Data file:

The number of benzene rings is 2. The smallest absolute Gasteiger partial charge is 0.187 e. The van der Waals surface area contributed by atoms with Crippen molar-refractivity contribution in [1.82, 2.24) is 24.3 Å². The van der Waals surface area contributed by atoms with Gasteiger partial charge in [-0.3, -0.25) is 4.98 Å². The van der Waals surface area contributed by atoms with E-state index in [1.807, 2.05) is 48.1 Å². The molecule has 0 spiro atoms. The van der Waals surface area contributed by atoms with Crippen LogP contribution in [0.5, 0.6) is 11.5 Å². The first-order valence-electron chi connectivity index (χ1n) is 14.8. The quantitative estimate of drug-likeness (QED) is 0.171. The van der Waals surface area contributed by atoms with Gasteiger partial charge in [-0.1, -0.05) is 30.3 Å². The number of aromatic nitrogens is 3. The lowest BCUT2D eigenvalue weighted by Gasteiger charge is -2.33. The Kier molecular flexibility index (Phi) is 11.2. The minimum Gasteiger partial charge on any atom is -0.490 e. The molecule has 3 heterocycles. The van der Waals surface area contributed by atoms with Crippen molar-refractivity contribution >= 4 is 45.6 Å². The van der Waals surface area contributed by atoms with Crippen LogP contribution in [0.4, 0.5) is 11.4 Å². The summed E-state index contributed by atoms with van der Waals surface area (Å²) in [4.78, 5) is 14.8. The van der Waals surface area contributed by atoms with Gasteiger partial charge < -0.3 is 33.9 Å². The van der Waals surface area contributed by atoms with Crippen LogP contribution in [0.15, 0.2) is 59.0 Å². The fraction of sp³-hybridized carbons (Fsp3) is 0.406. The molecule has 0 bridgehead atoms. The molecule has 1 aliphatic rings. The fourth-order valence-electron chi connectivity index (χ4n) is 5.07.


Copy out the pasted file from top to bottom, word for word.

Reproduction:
The number of benzene rings is 2. The smallest absolute Gasteiger partial charge is 0.187 e. The van der Waals surface area contributed by atoms with Crippen molar-refractivity contribution in [1.82, 2.24) is 24.3 Å². The van der Waals surface area contributed by atoms with Gasteiger partial charge in [-0.3, -0.25) is 4.98 Å². The van der Waals surface area contributed by atoms with E-state index in [1.807, 2.05) is 48.1 Å². The molecule has 0 spiro atoms. The van der Waals surface area contributed by atoms with Crippen LogP contribution in [0.5, 0.6) is 11.5 Å². The first-order valence-electron chi connectivity index (χ1n) is 14.8. The quantitative estimate of drug-likeness (QED) is 0.171. The van der Waals surface area contributed by atoms with Gasteiger partial charge in [-0.1, -0.05) is 30.3 Å². The number of aromatic nitrogens is 3. The lowest BCUT2D eigenvalue weighted by Gasteiger charge is -2.33. The Kier molecular flexibility index (Phi) is 11.2. The minimum Gasteiger partial charge on any atom is -0.490 e. The molecule has 3 heterocycles. The van der Waals surface area contributed by atoms with Crippen molar-refractivity contribution >= 4 is 45.6 Å². The van der Waals surface area contributed by atoms with Crippen LogP contribution in [0.4, 0.5) is 11.4 Å². The summed E-state index contributed by atoms with van der Waals surface area (Å²) in [4.78, 5) is 14.8. The van der Waals surface area contributed by atoms with Gasteiger partial charge < -0.3 is 33.9 Å². The van der Waals surface area contributed by atoms with Crippen LogP contribution in [0.15, 0.2) is 59.0 Å². The fraction of sp³-hybridized carbons (Fsp3) is 0.406. The molecule has 0 bridgehead atoms. The molecule has 1 aliphatic rings. The fourth-order valence-electron chi connectivity index (χ4n) is 5.07.